New era of 'chip' credit cards stirs security, liability issues

Greetings everyone!  We your Accessibility team at would like to share a very important article with you.  One that was published some time ago but we feel that it is important enough for it to be republished one more time.

Please take a few minutes to read about the ramifications of these new credit card chips.  Security you may say, but there are some definite concerns for credit card users.
Have a great day.
Your Accessibility team
New era of ‘chip’ credit cards stirs security, liability issues; Double use
of same PIN could pin losses on user
Ellen Roseman
The Toronto Star, Nov. 9, 2008
Credit card issuers in Canada are moving to a new system for fighting fraud.
Each credit card will have an embedded computer chip that can store and
process data more securely.
And when presenting your card for payment at a store, you will enter a
personal identification number, just as you do for debit cards.
The new cards will still have a magnetic stripe on the back to ensure they
are accepted in other countries.
The United States is not embracing the chip. But some European countries are
ahead of Canada in adopting it.
Now that the first chip cards are being sent out, I’m fielding lots of
questions on the new technology.
Question: I have trouble remembering too many PINs, so I switched the code
numbers for my CIBC Aerogold Infinite card to the one I use for my CIBC bank
card. If I am the victim of credit card fraud, will the bank say I’m liable?
Answer: Visa Canada insists nothing will change once chip cards are widely
“Zero liability does extend to PIN transactions,” says Visa spokesperson Amy
“Cardholders must take reasonable precautions to protect their PIN. Visa-
issuing financial institutions will outline the steps in their respective
cardholder agreements.”
Visa Canada has said it’s not a problem to use the same PIN for both debit
and credit cards.
But according to some banks, doing so could put you at risk of being held
responsible for unauthorized use of credit cards, contrary to the zero
liability policy.
The problem: The issuers of Visa and MasterCard cards are free to write
agreements imposing conditions on PIN use that could make cardholders liable
in certain circumstances.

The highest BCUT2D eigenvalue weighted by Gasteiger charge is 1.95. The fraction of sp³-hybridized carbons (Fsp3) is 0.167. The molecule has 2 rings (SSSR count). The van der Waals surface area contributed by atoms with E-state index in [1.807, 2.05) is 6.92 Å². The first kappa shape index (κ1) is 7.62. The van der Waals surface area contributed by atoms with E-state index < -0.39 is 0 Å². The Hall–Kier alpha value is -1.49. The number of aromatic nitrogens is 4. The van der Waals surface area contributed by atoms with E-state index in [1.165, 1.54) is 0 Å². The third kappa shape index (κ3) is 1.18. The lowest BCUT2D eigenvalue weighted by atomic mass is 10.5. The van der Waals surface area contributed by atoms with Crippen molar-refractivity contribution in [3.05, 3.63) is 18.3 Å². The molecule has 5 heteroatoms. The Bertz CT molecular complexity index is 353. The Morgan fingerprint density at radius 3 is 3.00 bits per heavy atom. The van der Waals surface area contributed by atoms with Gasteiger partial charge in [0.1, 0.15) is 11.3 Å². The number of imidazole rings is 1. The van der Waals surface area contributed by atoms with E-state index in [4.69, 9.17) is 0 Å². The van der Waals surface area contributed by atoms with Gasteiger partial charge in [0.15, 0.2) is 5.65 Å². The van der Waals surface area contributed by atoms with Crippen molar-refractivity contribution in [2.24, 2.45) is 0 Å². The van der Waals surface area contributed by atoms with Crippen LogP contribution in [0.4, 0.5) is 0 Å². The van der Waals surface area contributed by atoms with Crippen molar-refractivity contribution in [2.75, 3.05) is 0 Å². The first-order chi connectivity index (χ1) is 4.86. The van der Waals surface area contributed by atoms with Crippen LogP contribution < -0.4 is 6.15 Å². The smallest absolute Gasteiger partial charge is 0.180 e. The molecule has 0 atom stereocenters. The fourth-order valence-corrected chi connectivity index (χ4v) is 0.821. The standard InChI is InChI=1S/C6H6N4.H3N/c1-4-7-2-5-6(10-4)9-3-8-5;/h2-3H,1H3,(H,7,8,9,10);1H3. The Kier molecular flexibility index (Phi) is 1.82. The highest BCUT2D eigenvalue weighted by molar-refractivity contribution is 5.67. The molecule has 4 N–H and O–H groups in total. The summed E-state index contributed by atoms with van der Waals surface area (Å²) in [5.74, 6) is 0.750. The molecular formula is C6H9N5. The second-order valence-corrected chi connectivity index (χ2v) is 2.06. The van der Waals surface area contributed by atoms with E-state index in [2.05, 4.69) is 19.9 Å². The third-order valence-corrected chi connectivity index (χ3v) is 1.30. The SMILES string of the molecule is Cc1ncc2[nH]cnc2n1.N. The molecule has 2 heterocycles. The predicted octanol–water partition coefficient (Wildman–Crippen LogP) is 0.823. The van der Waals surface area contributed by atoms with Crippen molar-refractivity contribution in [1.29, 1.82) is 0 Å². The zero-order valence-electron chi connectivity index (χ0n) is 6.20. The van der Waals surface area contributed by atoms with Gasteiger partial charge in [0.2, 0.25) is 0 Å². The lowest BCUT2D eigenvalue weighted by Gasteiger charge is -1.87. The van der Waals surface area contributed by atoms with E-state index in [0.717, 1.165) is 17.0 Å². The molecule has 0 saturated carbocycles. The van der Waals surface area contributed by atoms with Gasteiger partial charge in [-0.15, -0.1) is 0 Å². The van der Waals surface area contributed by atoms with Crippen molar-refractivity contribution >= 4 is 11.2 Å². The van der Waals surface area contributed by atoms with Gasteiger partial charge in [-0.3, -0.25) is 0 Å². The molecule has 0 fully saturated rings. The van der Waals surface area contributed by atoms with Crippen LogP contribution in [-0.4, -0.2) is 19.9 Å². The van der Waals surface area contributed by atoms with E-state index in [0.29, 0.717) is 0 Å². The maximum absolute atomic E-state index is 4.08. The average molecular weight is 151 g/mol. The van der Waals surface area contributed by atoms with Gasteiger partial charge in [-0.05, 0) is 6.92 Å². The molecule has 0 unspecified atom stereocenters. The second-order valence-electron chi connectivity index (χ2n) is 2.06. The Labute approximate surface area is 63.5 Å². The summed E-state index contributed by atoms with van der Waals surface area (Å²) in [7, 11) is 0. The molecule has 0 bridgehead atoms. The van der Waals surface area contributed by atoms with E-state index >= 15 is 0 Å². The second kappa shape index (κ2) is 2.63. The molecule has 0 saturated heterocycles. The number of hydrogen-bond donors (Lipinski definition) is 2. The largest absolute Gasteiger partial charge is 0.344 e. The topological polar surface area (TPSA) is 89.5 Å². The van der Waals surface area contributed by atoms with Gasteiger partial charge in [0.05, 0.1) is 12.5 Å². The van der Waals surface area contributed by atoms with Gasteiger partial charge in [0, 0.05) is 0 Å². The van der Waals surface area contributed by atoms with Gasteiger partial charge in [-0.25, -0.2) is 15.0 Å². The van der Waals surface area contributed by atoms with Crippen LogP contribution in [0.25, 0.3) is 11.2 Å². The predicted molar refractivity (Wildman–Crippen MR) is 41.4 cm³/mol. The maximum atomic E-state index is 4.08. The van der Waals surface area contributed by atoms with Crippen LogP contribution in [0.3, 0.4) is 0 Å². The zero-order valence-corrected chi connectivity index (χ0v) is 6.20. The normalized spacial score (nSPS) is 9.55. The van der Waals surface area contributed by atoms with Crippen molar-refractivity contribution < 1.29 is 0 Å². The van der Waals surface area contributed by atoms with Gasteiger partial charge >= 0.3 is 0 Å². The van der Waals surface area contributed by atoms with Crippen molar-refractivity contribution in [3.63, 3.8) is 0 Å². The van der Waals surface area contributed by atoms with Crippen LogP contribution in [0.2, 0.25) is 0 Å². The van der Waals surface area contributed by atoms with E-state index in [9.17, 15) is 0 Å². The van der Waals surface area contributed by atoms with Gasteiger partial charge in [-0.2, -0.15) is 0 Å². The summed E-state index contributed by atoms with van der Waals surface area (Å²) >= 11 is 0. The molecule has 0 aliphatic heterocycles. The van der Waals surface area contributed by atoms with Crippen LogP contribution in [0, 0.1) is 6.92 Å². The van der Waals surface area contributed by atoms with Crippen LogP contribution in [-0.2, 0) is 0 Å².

A voluntary code of practice for credit cards, similar to one that already
exists for debit cards, is in the works. It can’t come soon enough.
Q: I received my new RBC Visa chip card 10 days ago. Much to my surprise and
horror, it was noted that “for your convenience, we have set the Personal
Identification Number on your new chip card to match the PIN you currently
use for your RBC client card.”
I was deeply concerned that RBC felt it had the right to disclose my private
and personal PIN.
A: Setting the PIN on the new chip card to match the PIN on the client’s
debit card was done for convenience, according to bank spokesperson Jackie
“No one within RBC knows or has access to these PINs. All PINs are
encrypted, ” she said.
“We advised clients in the card mailing that it is a good practice to have
different PINs for different cards and to visit their branch to change the
Why are banks lifting the PINs from customers’ debit cards if they don’t
approve of the practice?
This is a mixed message that will only result in more confusion.
Q: Will I use a PIN when doing transactions on the phone or the Internet
with a credit card?
A: No, you won’t. The chip and PIN technology is designed for face-to-face
encounters in retail settings.
Credit card orders by phone or online may involve your being asked for a
three-digit code printed on the signature strip. This code (called CVV2) is
designed for situations where the card is not present.
Some retailers, such as Air Canada and Best Buy Canada, have gone a step
further in adopting Verified by Visa.
This requires cardholders to get a special password they use only when
making purchases at specific companies’ websites.
Ellen Roseman’s column appears Wednesday, Saturday and Sunday.
Email eroseman @
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About Donna Jodhan

Donna Jodhan is an award winning blind author, advocate, sight loss coach, blogger, podcast commentator, and accessibility specialist.
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